And speaking of hospitality, one of Norse mythology’s worst fights happened over a denied pint. When Loki, the Trickster God, wasn’t invited to drink with the other Gods, he decided to start a fight with all of them. And the Gods decided he deserved being punished with his children’s death and lifelong imprisonment.
So, remember to always offer your friends (and Loki, should he happen to ask for one!) a pint!
A Beer Fit For A God…
These mythology tales made us as thirsty as Thor was when he felt like drinking the ocean. Speaking of Thor, we can’t know for sure what he prefers to have as an evening brew but his cinematic depiction certainly gave us some hints.
Marvel Thor is, in fact, shown to be really keen on IPA. Our suggestion if you feel like honouring the God of Thunder with a pint would certainly be the Oslo Mellow: crafted in Norway, this beer is guaranteed to give you a hint of Valhalla -even if you’re just drinking from your couch.
#4 Not Just North: An Eastern Elixir…
Although we are used to associating beer with Northern lands, beer was invented in Mesopotamia around 3500-3100 BC.
Sumerians loved beer to the point of ascribing its origin to the Gods and dedicating this incredible beverage to religious hymns and important parts in myths.
The most famous of them is undoubtedly the Hymn to Ninkasi. In this praise to the Goddess of Beer, Ninkasi, Sumerians give thorough instructions on how to properly brew beer, helping us understand how the ancient process of fermentation went.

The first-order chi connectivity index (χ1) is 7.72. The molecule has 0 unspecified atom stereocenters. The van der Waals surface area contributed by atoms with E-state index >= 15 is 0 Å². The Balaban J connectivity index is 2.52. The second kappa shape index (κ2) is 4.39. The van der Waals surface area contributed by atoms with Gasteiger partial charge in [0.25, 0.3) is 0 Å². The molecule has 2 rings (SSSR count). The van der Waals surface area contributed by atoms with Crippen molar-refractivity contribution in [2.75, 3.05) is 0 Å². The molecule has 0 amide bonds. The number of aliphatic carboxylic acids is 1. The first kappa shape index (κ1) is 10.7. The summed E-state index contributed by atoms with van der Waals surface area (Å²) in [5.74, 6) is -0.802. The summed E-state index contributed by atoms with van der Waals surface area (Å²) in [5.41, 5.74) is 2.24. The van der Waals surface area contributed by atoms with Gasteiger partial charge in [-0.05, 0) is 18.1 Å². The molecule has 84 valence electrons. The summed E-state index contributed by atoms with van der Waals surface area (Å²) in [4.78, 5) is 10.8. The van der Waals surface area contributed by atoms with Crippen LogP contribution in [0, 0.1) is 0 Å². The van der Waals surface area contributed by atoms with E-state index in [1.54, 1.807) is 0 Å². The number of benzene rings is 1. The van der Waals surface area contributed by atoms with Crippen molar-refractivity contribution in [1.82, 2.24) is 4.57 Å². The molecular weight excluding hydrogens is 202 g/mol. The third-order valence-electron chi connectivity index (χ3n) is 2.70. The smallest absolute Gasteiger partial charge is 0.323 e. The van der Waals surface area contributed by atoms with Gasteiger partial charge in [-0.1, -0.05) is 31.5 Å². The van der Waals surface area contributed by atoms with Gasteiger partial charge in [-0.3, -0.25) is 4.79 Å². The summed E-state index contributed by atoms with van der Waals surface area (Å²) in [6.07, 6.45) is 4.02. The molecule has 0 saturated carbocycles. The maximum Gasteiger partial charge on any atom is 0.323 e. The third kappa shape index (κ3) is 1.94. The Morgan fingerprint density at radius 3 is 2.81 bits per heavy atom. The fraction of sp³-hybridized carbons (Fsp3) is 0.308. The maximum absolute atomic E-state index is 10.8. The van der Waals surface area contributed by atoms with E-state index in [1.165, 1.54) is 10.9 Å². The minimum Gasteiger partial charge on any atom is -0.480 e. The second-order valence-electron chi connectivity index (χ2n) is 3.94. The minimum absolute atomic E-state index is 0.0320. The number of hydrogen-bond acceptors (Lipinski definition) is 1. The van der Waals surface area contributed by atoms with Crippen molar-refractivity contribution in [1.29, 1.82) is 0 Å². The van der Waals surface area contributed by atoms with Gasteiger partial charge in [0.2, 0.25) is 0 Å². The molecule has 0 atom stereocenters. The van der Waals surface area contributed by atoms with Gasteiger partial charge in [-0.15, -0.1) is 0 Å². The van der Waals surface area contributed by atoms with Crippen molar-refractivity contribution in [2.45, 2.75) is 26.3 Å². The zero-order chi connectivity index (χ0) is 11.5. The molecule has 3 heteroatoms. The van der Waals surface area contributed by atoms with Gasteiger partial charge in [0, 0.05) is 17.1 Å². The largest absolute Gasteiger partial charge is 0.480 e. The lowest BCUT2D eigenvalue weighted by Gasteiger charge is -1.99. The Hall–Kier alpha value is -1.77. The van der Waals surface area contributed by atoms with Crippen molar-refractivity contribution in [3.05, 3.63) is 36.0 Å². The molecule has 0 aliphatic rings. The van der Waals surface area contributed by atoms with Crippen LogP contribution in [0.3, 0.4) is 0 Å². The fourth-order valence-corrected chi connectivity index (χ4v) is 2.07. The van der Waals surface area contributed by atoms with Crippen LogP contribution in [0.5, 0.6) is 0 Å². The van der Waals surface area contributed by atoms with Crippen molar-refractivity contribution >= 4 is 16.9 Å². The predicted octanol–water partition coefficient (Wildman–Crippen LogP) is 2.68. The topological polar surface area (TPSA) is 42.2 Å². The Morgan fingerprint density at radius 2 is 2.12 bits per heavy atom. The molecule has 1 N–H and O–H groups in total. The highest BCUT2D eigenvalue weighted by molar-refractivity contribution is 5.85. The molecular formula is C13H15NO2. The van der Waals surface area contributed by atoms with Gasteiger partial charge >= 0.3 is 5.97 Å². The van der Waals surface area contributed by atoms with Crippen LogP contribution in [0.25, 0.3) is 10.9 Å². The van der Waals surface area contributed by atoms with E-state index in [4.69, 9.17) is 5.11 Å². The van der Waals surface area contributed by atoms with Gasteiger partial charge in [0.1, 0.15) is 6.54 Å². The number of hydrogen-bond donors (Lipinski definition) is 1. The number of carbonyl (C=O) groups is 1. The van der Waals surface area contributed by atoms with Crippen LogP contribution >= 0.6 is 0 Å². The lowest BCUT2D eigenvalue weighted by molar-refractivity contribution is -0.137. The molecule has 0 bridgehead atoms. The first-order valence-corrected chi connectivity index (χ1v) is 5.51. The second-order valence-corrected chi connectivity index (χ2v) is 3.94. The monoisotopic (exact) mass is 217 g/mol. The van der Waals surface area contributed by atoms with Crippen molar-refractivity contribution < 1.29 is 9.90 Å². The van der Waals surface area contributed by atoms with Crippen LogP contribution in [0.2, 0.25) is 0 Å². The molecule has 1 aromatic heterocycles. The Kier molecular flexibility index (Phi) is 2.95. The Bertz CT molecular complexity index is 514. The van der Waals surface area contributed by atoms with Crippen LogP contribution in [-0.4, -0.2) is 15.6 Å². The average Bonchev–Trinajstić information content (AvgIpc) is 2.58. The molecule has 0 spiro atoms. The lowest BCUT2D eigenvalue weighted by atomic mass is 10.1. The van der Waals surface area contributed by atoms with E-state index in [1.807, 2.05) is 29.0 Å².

From this hymn we can gather that the production of beer was almost exclusively domestic and was done by women. Although beer is incredibly old, the Mesopotamian one was far from the one we are accustomed to: it was, in fact, more of a thick alcoholic porridge that had to be drunk through a straw.
In Mesopotamia as well as in Egypt, beer was considered to be an elixir and was often used as a medicine to cure most common illnesses.
Not bad for something we relentlessly chug over the weekend!
Beer Is The Most Important Meal Of The Day…
While it’s impossible to find a beer similar to the original, Sumerian one, we can certainly try and find its contemporary counterpart.
Sumerian beer used to be extremely thick, wheaty, and aromatic, making Blanche and Weissen the most appropriate fit. Here at The Belgian Beer Company, we offer a wide choice of the both, but we feel like the best beer to please Ninkasi would be a Schneider Weisse Original tap 7. Thick, orangey, rich, and done following a century’s old recipe the Schneider could be the perfect meal substitute.
Do you want to go for a Blanche instead? Why don’t you try the Blanche de Bruxelles. Cloudy, aromatic, and Belgian, this beer is so good you will compose your own hymns!
Find The Perfect Mythical Beers…
As you can see, there’s quite a lot more to the story of beer than you may have realised. And we were happy to work a little magic and suggest the perfect beers to buy depending on your mythological mood. If you’re settling in for a movie-fest, be sure to stock up on some of these beauties. And don’t forget to post a picture of your pints with the hashtag #HolyBeer!